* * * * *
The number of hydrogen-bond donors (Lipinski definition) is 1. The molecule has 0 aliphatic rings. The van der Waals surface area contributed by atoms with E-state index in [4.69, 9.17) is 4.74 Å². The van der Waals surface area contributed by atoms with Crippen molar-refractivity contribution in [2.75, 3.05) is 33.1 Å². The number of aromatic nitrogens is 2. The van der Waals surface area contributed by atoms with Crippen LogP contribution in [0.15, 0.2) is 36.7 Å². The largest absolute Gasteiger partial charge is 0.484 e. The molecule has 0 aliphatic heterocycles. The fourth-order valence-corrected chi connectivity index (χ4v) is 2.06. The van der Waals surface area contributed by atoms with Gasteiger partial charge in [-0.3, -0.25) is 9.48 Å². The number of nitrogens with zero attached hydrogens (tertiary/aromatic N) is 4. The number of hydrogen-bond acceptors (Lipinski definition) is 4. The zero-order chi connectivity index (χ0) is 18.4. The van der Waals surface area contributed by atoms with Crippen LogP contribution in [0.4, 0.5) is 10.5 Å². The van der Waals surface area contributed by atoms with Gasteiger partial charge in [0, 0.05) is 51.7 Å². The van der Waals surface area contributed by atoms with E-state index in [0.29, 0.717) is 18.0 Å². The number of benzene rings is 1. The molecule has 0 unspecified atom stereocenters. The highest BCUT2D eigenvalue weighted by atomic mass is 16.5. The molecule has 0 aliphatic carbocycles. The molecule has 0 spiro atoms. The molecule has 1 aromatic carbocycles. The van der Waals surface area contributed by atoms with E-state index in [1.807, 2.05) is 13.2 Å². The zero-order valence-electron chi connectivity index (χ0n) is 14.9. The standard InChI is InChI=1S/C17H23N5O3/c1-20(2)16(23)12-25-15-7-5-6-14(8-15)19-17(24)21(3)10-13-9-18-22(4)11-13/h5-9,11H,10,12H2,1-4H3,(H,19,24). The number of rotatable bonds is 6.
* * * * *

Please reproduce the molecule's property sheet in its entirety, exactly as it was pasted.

The number of hydrogen-bond donors (Lipinski definition) is 1. The molecule has 0 aliphatic rings. The van der Waals surface area contributed by atoms with E-state index in [4.69, 9.17) is 4.74 Å². The van der Waals surface area contributed by atoms with Crippen molar-refractivity contribution in [2.75, 3.05) is 33.1 Å². The number of aromatic nitrogens is 2. The van der Waals surface area contributed by atoms with Crippen LogP contribution in [0.15, 0.2) is 36.7 Å². The largest absolute Gasteiger partial charge is 0.484 e. The molecule has 0 aliphatic heterocycles. The fourth-order valence-corrected chi connectivity index (χ4v) is 2.06. The van der Waals surface area contributed by atoms with Gasteiger partial charge in [-0.3, -0.25) is 9.48 Å². The number of nitrogens with zero attached hydrogens (tertiary/aromatic N) is 4. The number of hydrogen-bond acceptors (Lipinski definition) is 4. The zero-order chi connectivity index (χ0) is 18.4. The van der Waals surface area contributed by atoms with Crippen LogP contribution in [0.4, 0.5) is 10.5 Å². The van der Waals surface area contributed by atoms with Gasteiger partial charge in [0, 0.05) is 51.7 Å². The van der Waals surface area contributed by atoms with E-state index in [0.29, 0.717) is 18.0 Å². The number of benzene rings is 1. The molecule has 0 unspecified atom stereocenters. The highest BCUT2D eigenvalue weighted by atomic mass is 16.5. The molecule has 0 aliphatic carbocycles. The molecule has 0 spiro atoms. The molecule has 1 aromatic carbocycles. The van der Waals surface area contributed by atoms with E-state index in [1.807, 2.05) is 13.2 Å². The zero-order valence-electron chi connectivity index (χ0n) is 14.9. The standard InChI is InChI=1S/C17H23N5O3/c1-20(2)16(23)12-25-15-7-5-6-14(8-15)19-17(24)21(3)10-13-9-18-22(4)11-13/h5-9,11H,10,12H2,1-4H3,(H,19,24). The number of rotatable bonds is 6.